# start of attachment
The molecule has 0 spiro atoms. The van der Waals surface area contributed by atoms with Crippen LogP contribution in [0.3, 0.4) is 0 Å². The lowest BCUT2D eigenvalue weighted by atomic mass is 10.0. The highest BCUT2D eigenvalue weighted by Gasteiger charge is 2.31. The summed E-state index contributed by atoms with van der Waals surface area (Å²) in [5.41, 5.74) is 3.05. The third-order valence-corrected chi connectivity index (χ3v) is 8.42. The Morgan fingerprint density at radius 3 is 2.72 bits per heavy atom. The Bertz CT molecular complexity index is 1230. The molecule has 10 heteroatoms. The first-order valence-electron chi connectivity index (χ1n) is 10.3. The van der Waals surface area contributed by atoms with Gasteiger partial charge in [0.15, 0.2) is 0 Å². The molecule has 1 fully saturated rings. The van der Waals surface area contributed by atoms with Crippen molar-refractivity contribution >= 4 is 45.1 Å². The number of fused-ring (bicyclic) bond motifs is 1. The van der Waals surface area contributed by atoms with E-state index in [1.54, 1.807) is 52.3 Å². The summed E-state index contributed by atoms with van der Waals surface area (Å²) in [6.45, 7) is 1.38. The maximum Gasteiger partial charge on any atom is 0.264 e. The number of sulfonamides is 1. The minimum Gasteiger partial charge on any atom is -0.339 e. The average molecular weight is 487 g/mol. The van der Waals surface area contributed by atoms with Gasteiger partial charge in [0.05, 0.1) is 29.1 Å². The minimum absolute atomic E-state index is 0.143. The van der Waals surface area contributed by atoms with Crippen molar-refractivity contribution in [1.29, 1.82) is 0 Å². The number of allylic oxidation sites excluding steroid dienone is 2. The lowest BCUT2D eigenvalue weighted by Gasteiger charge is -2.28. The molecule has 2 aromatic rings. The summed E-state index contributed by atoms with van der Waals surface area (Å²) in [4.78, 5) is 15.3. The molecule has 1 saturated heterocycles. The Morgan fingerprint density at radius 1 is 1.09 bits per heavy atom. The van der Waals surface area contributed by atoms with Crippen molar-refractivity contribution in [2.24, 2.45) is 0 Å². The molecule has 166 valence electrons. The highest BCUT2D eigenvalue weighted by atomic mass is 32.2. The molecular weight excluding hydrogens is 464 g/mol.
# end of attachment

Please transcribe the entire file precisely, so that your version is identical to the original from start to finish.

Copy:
The molecule has 0 spiro atoms. The van der Waals surface area contributed by atoms with Crippen LogP contribution in [0.3, 0.4) is 0 Å². The lowest BCUT2D eigenvalue weighted by atomic mass is 10.0. The highest BCUT2D eigenvalue weighted by Gasteiger charge is 2.31. The summed E-state index contributed by atoms with van der Waals surface area (Å²) in [5.41, 5.74) is 3.05. The third-order valence-corrected chi connectivity index (χ3v) is 8.42. The Morgan fingerprint density at radius 3 is 2.72 bits per heavy atom. The Bertz CT molecular complexity index is 1230. The molecule has 10 heteroatoms. The first-order valence-electron chi connectivity index (χ1n) is 10.3. The van der Waals surface area contributed by atoms with Gasteiger partial charge in [0.15, 0.2) is 0 Å². The molecule has 1 fully saturated rings. The van der Waals surface area contributed by atoms with Crippen molar-refractivity contribution >= 4 is 45.1 Å². The number of fused-ring (bicyclic) bond motifs is 1. The van der Waals surface area contributed by atoms with E-state index in [1.54, 1.807) is 52.3 Å². The summed E-state index contributed by atoms with van der Waals surface area (Å²) in [6.45, 7) is 1.38. The maximum Gasteiger partial charge on any atom is 0.264 e. The number of sulfonamides is 1. The minimum Gasteiger partial charge on any atom is -0.339 e. The average molecular weight is 487 g/mol. The van der Waals surface area contributed by atoms with Gasteiger partial charge in [0.05, 0.1) is 29.1 Å². The minimum absolute atomic E-state index is 0.143. The van der Waals surface area contributed by atoms with Crippen molar-refractivity contribution in [1.29, 1.82) is 0 Å². The number of allylic oxidation sites excluding steroid dienone is 2. The lowest BCUT2D eigenvalue weighted by Gasteiger charge is -2.28. The molecule has 2 aromatic rings. The summed E-state index contributed by atoms with van der Waals surface area (Å²) in [4.78, 5) is 15.3. The molecule has 1 saturated heterocycles. The Morgan fingerprint density at radius 1 is 1.09 bits per heavy atom. The van der Waals surface area contributed by atoms with Crippen molar-refractivity contribution in [2.24, 2.45) is 0 Å². The molecule has 166 valence electrons. The highest BCUT2D eigenvalue weighted by atomic mass is 32.2. The molecular weight excluding hydrogens is 464 g/mol.